The performance of E. camaldulensis under the CBR Scheme of planting has been very encouraging. Growth of trees planted under this scheme was far much more impressive than those provenance trials earlier presented in this paper (Diagram 4a and 4b). After eight years, the dominant trees (compose 60% of trees/ha) reach a height of 13.5 m, with a diameter of 13.0 cm and a survival of about 75% (PFDPIN, 1992). Based on the estimates made earlier in the project the trees are expected to yield 54 m3/ha but it appears that this yield may not be met especially in the poor sites.

The good performance of the species was partly due to the strict implementation of cultural management practices and protection. PFDPIN adopted intensive planting and maintenance practices to ensure faster growth of seedlings in the field. Holes measuring 30 cm x 30 cm and spaced at 3 m x 3 m, were prepared on the onset of the rainy season. Ring weeding and cultivation around the plant were conducted twice a year during the first three years. The plants were fertilized with 55 g urea (45-0-0) and 15 g rock phosphate after the first weeding.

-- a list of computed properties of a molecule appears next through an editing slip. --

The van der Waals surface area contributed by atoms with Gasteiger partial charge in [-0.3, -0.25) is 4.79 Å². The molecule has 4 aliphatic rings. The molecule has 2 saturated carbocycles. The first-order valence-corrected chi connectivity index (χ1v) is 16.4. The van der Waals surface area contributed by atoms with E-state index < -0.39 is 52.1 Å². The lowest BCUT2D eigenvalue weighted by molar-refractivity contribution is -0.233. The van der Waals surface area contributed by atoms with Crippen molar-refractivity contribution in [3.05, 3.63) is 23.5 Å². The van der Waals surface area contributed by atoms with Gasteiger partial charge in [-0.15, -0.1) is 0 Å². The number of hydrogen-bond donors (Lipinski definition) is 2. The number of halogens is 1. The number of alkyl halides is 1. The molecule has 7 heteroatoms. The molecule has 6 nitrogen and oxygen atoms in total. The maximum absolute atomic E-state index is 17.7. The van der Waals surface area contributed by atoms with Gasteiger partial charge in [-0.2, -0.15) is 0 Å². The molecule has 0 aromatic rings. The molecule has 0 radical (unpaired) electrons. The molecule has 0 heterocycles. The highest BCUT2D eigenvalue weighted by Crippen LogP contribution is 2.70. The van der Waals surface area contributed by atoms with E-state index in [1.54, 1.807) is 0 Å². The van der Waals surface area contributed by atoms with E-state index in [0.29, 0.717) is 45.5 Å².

Effect on soil: Improvement or degradation?

Among the beneficial effects of trees, maintenance of soil organic matter through the supply of litter and root residues is the major cause of soil fertility improvement and the prime mover for the other soil improving processes (Young, 1989). However, Lundgren (1978) in his review on the effect of fast growing tree plantation on soil dynamics in tropical highlands and subtropical regions concluded that the establishment of the most commonly used species, such as Eucalyptus, is associated with a relatively pronounced deterioration in soil physical, chemical and biological properties.